This article was originally published on our Medium Platform Rethinking Organizations.
Some quotations make you feel “if this is said, the world should have changed already.” Though most of the time, that is not the case. We settle with appreciating the vision and pushing a share button, dissolving the message into many clicks.
I recently came across an MIT Sloan article quoting Steve Jobs’s perspective on consultancy. I had an urge to do more than a click and share my reflections … hoping that would trigger more thoughts and contribute to the transformation of the consulting business.
Consultants, he said, miss out on a key piece of professional growth at a company: learning from mistakes.
Since they typically swoop in to offer advice and recommendations on a project but don’t stick around to see the success or failure of their ideas, they’re only seeing a part of the process.
“I think that without owning something over an extended period of time, like a few years, where someone has a chance to take responsibility for one’s recommendations, where one has to see one’s recommendations through all action stages and accumulate some scar tissue for the mistakes and pick one’s self up off the ground and dust one’s self off, one learns a fraction of what one can,” Jobs said. “You do get a broad cut at companies, but it’s very thin.”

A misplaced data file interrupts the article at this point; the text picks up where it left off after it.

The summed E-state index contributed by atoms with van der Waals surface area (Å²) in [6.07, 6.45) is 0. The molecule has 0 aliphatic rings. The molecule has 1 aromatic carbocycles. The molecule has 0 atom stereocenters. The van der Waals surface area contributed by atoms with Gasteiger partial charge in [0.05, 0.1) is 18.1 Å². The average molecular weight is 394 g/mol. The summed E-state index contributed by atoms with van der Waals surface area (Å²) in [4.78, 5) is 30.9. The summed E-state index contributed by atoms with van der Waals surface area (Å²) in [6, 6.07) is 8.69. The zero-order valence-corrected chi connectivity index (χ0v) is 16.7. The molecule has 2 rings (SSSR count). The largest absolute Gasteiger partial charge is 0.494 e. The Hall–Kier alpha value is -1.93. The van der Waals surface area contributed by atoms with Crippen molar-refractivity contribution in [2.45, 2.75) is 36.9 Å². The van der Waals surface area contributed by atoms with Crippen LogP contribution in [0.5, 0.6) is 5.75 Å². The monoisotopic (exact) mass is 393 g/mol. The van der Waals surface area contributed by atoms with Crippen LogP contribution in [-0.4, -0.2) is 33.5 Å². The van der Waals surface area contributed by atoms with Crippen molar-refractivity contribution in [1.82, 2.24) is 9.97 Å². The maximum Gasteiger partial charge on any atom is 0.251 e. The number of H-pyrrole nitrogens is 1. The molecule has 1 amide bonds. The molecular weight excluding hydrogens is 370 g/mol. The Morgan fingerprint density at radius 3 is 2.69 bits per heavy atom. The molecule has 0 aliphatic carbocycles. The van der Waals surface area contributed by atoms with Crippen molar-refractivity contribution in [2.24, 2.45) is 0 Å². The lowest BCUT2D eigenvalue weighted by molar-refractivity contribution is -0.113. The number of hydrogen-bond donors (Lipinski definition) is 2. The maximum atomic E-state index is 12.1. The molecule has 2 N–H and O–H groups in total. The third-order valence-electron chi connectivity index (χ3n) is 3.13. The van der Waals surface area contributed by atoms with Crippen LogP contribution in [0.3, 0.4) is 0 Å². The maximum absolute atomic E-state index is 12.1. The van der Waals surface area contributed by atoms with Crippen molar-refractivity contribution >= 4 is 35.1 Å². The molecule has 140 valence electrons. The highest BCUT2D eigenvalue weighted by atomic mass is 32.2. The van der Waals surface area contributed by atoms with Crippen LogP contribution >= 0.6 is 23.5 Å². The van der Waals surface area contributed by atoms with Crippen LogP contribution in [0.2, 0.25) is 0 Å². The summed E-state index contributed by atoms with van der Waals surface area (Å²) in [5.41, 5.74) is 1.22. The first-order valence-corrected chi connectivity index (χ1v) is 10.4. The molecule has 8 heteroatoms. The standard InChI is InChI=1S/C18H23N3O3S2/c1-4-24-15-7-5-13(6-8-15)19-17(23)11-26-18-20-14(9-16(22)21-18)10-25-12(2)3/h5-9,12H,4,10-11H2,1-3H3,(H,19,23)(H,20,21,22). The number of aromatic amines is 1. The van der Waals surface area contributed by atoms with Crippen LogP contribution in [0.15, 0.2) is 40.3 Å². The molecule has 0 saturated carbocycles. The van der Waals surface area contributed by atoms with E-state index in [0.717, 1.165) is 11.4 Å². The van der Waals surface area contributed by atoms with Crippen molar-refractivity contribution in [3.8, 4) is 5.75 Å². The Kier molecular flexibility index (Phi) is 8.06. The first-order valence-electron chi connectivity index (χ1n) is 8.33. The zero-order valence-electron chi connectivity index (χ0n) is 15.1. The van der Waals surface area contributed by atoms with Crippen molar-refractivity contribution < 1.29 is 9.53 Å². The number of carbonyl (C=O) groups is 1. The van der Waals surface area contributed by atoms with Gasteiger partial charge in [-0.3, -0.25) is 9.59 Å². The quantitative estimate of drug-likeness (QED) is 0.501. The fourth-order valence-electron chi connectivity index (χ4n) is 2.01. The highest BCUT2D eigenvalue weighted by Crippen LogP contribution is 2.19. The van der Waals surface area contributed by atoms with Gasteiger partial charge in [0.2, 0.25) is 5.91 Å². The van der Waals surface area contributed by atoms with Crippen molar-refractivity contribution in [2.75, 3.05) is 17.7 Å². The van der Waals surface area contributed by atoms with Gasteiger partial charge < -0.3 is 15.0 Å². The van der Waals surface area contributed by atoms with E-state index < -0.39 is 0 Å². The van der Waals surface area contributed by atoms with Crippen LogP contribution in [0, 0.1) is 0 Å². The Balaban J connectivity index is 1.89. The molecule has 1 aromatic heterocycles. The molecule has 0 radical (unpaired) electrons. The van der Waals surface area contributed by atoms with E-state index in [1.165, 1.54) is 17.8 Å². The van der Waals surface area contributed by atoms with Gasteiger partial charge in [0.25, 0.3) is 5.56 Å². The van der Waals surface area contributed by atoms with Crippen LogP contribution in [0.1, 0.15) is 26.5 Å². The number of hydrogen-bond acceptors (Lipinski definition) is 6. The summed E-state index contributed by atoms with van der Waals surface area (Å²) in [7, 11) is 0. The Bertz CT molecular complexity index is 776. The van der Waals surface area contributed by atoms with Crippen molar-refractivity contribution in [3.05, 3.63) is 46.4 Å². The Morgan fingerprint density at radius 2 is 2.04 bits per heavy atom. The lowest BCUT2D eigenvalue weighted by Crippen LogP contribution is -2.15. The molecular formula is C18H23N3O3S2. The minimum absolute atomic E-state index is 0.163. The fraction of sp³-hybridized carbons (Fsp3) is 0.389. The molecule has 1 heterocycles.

Steve Jobs, 1992
Many organizations worldwide depend on management consulting services, especially for strategic support in business transformation. Yet, this popular demand manifests in an entirely surprising way in reality. 70% of change efforts fail, according to a much-cited statistic, simply because employees feel left out of the process. Moreover, only 10% of business leaders have a fulfilling experience working with consultancy firms, despite their incessant efforts to please these leaders. Neither leaders nor employees seem to be fully content with the consulting services’ performance.
Unsurprisingly, a spade is a spade; they are still needed. It is evident that progress in the business world would not be possible without their efforts. In addition to their contribution to organizations’ advancement, they have also been an inspiration for many -and in all kinds of sectors- with their cultural codes and practices. That being said, I doubt that consultancies mind their responsibility towards people as much as they do towards “entities.”
Organizations’ transformation efforts are under constant spotlight and pushed by consulting firms; however, we do not see much effort on their side to challenge their methods.
Based on our own experiences and learnings from the past years, I’d like to share my thoughts on how consulting firms can find a way to transform into more human versions of themselves and build a sustainable future for their organizations.
1. Keep the lights off if you don’t need it.